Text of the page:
Review by Janet I. Martineau
Ahhhh, the plight of sisterly trios.
Russia’s Anton Chekhov explored it in “Three Sisters.” And Beth Henley set her “Crimes of the Heart” study of them in the American south.
Two classic theater works.
So it was with great expectation when the Bay City Players mounted Wendy Wasserstein’s Jewish treatment of the theme in “The Sisters Rosensweig.” The 1991 play had, after all, won a Tony nomination and actresses by the names of Jane Alexander, Madeline Kahn and Frances McDormand had, over the years, been cast in the roles.
But, well, why was it that in the performance we saw Sunday afternoon it was two of the MEN in the cast who caught our attention and that we found the script overly long and flawed.
As performed by Susan Meade, Debbie Lake and Debra Monroe, and directed by Joanne Berry, these three sisters were a bit of a bore. Their acting chemistry didn’t even jell enough to make us believe they were sisters.
Lake at least had her moments as the flamboyant middle sister named Gorgeous -- a New England housewife/radio personality who has kept the Jewish faith. Lake knows how to deliver a line with the right inflections ... but what was with her head always cocked upward. It looked painful, was distracting and did not in any way help define her character.
Meade looked uncomfortable and unsure in her role as the oldest sister, whose 54th birthday they are meeting to celebrate. Her Sara Goode is a cold, distant snob who lives in England, works as a high level banker and has forsaken her faith...so granted this is not the most warm character in the world. But Meade does nothing to help us like her anyway.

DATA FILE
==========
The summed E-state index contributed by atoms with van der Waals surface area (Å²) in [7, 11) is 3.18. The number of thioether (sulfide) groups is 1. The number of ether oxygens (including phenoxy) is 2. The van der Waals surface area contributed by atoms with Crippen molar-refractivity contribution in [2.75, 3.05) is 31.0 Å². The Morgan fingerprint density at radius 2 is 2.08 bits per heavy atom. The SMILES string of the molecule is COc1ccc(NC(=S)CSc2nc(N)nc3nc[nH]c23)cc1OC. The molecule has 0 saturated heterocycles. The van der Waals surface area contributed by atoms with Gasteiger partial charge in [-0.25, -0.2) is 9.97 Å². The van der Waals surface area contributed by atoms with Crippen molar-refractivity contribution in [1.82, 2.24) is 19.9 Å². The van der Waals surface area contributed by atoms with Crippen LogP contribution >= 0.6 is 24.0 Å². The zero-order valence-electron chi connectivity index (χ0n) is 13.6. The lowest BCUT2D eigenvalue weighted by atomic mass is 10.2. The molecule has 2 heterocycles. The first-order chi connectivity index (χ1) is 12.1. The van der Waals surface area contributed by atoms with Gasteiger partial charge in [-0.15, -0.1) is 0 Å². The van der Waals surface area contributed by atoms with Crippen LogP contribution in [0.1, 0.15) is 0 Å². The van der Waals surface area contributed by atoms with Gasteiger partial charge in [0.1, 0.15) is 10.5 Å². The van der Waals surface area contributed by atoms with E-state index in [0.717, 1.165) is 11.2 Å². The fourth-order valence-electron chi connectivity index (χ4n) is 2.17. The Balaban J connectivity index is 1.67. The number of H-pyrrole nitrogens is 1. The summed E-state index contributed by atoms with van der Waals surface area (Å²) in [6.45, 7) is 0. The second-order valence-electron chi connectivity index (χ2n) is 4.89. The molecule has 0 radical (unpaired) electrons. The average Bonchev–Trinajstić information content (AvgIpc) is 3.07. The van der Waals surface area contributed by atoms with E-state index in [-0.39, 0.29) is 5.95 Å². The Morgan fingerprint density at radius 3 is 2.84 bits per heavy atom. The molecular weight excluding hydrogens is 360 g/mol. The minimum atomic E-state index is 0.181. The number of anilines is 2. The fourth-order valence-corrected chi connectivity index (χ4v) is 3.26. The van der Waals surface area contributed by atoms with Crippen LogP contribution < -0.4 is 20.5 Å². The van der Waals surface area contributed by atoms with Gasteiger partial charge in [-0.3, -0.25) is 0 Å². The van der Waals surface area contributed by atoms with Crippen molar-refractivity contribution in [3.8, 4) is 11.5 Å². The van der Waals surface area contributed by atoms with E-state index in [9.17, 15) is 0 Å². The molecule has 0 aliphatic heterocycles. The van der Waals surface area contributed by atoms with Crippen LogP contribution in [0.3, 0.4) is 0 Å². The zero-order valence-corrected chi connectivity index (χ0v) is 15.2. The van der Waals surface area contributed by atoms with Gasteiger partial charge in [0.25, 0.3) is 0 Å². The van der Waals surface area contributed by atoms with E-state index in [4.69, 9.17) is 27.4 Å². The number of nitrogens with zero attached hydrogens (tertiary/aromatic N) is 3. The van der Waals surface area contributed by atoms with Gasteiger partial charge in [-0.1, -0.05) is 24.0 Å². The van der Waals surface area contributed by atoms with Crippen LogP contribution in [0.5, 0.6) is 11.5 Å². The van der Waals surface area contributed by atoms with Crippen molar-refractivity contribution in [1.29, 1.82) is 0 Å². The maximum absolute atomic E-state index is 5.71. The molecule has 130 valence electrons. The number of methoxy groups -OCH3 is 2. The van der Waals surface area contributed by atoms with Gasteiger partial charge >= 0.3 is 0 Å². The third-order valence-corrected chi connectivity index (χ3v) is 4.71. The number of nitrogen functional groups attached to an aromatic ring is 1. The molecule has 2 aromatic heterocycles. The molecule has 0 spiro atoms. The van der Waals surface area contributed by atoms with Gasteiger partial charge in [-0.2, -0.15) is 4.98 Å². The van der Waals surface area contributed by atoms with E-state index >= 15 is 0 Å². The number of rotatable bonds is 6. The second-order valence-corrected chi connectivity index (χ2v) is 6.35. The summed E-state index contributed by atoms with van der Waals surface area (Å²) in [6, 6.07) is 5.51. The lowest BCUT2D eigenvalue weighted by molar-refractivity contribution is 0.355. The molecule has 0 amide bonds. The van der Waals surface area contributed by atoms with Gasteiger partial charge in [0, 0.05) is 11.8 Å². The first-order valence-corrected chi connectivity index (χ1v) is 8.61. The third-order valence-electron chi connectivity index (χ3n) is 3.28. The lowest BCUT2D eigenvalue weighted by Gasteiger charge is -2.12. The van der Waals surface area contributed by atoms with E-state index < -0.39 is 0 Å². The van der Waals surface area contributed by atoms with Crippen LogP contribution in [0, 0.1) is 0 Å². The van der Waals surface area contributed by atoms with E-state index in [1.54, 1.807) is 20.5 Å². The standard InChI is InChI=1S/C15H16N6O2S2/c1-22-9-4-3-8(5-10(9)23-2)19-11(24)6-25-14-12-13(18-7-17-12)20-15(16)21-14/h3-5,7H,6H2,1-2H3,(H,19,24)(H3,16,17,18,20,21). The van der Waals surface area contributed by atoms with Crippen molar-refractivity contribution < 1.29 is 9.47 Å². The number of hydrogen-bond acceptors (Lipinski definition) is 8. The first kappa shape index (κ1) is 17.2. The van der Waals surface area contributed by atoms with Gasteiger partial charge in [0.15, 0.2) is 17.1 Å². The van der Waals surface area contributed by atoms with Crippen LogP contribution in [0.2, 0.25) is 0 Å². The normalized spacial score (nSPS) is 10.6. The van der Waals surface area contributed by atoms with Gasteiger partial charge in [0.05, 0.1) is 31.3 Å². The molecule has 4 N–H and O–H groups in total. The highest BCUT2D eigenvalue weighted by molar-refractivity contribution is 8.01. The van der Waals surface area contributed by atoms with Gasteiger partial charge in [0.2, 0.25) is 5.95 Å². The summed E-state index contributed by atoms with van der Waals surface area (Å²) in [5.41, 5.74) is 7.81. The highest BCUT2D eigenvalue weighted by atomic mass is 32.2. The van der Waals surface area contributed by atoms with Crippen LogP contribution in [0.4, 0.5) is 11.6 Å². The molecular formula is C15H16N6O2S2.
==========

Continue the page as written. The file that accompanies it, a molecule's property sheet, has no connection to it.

Monroe is the middle sister, Pfeni Duncan -- a jet-setting journalist always off to cover the next crisis in the world and with no place to really call home. She should be a spitfire, right? Sometimes she is barely in character, or so it seems.
All three improved in the second act, which overall was more lively than the first one which crawled. And when they all plopped on the sofa to just gab and come to grips with their lives, for a brief few minutes there they did seem like real sisters and were inviting.
Good from the get go, however, were John Tanner as a New York furrier who is a guest for dinner and tries to woo Meade’s character ad Paul Oslund as a theater director who has been dating Pfeni but also likes men.
Both Tanner and Oslund display plenty of energy and nuances and focus in their characters, with Tanner comfortable and believable with every movement and line. Tanner’s character is wise and gentle; Osland’s flamboyant and fun-loving. Together they are magic and put a spark in the play.
Another plus is the set design by Leeds Bird and Mike Wisniewski along with its decoration and the attending props -- all lending a sense of reality.